(Bloomberg) -- The U.S. is starting to overtake China in the trade war, at least in financial markets.
Treasuries have held on to this year’s rally, the dollar remains strong despite three interest-rate cuts and U.S. stocks have been notching a string of records.
Meanwhile, Chinese shares, the yuan and the country’s government bonds have recently struggled to find momentum. An equities sell-off accelerated on Friday, when a sudden tumble in Hong Kong stocks spilled over to the mainland market, where investors took profits in crowd favorites like Kweichow Moutai Co.
The outperformance has been especially notable in the past months, with the S&P 500 Index trading at its priciest multiple ever relative to the Shanghai Composite Index.
It highlights the diverging forces driving sentiment in the countries’ financial markets: the Federal Reserve’s dovish tilt the past year has supported risk sentiment in the U.S., whose economy has held up better than anticipated. In China, the central bank has stuck to its prudent approach to stimulus despite a string of disappointing economic data. The fallout has included increased financial stress and economic growth expanding at the slowest pace since at least the early 1990s.
“The U.S. stock market has been really strong, while momentum in Chinese stocks seen at the beginning of the year has kind of waned,” said Gerry Alfonso, executive director of the international business department at Shenwan Hongyuan Group Co. “China’s slowdown has impacted investor sentiment even more than developments on the trade front.”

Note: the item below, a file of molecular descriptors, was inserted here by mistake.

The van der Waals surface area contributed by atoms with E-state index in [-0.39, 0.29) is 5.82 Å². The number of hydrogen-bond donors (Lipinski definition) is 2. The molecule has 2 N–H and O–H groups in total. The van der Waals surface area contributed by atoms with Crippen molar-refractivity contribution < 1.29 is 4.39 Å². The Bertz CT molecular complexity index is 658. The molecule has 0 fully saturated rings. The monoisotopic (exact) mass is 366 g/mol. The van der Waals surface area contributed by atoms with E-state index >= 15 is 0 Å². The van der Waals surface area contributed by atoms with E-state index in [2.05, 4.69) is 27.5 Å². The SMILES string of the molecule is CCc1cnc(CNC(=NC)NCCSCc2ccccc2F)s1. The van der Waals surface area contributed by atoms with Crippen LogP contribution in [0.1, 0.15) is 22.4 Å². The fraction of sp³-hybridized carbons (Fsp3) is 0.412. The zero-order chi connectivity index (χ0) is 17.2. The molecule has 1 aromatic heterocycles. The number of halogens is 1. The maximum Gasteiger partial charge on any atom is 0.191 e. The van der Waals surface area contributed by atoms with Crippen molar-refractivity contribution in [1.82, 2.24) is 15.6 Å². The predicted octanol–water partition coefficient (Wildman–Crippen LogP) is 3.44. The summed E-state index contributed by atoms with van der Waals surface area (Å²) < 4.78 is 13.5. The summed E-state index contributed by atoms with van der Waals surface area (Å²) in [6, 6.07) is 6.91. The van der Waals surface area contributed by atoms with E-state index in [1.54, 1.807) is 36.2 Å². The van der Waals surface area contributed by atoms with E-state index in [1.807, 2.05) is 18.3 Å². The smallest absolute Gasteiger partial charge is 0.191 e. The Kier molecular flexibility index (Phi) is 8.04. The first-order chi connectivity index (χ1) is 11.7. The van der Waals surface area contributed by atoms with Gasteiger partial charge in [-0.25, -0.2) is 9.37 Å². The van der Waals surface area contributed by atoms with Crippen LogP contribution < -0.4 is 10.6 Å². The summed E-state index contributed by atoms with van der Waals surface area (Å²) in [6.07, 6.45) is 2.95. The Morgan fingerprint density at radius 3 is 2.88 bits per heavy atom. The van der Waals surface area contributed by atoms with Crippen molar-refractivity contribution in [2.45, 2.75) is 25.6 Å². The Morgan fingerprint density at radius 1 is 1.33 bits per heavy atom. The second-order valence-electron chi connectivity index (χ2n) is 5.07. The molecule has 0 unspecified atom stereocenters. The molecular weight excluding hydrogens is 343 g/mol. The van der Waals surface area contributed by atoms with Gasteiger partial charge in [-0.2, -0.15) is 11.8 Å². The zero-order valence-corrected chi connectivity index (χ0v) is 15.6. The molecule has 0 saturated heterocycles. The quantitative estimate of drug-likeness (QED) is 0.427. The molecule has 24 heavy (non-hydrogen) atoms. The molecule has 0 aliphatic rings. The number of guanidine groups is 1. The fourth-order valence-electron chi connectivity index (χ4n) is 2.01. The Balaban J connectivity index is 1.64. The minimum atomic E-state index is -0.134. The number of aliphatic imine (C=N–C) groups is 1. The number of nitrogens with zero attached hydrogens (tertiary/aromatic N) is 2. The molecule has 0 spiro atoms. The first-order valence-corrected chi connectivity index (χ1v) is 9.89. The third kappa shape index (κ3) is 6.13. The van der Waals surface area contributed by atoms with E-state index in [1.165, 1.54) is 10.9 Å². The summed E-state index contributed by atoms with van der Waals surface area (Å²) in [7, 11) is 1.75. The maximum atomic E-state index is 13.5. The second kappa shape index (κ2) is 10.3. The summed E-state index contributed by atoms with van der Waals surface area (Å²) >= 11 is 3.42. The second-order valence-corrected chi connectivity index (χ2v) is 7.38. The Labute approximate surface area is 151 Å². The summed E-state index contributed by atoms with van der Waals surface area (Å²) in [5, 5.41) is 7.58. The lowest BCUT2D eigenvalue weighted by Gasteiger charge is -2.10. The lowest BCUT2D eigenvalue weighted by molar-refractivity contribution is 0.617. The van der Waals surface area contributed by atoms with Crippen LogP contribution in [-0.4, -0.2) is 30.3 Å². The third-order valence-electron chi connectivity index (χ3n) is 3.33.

In August, the U.S. and Chinese stock benchmarks were the most highly correlated in four years. But that relationship evaporated, with the S&P 500 climbing 7.2% since June 30 while the Shanghai Composite has lost 3.6%.
“Global investors see a trade war leading to greater risk for investment in China,” and emerging markets than the U.S., said Hyde Chen, an equity analyst with UBS Wealth Management in Hong Kong. “U.S. stocks fared better because Asia’s economy as a whole suffers more from trade impact.”
Investors have been demanding the most compensation to hold Chinese sovereign bonds relative to U.S. Treasuries in two years. The spread between the countries’ 10-year bond yields widened to 1.6 percentage points in October, as liquidity concerns kept China’s bonds from joining in on a global debt rally. In late 2018, the yield gap shrank to its smallest since 2010, just 25 basis points.
The currency of a country easing monetary policy often weakens. But the ICE U.S. Dollar Index has risen more than 2% this year while the yuan has struggled, in August weakening beyond 7 per dollar for the first time since 2008. That weakness prompted the U.S. to label Beijing a currency manipulator.
Falling transaction volume shows yuan traders are preferring to stay on the sidelines for now, as a U.S. bill supporting Hong Kong protesters threatens to get in the way of a phase one trade deal.
The Shanghai Composite Index is up 15% for the year following its drop on Friday, versus a peak of 31% in April. That’s a relatively solid performance considering the headwinds facing China’s economy, according to analysts at both Goldman Sachs Group Inc. and Morgan Stanley.
Both brokerages this month cut their view on A-shares to neutral from overweight after this year’s advance, saying foreign inflows may slow following this year’s heavy purchases. Meanwhile, sub-6% economic growth in China -- which Goldman Sachs is predicting for 2020 -- may provoke “concerns among market participants.”
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--With assistance from Cindy Wang.
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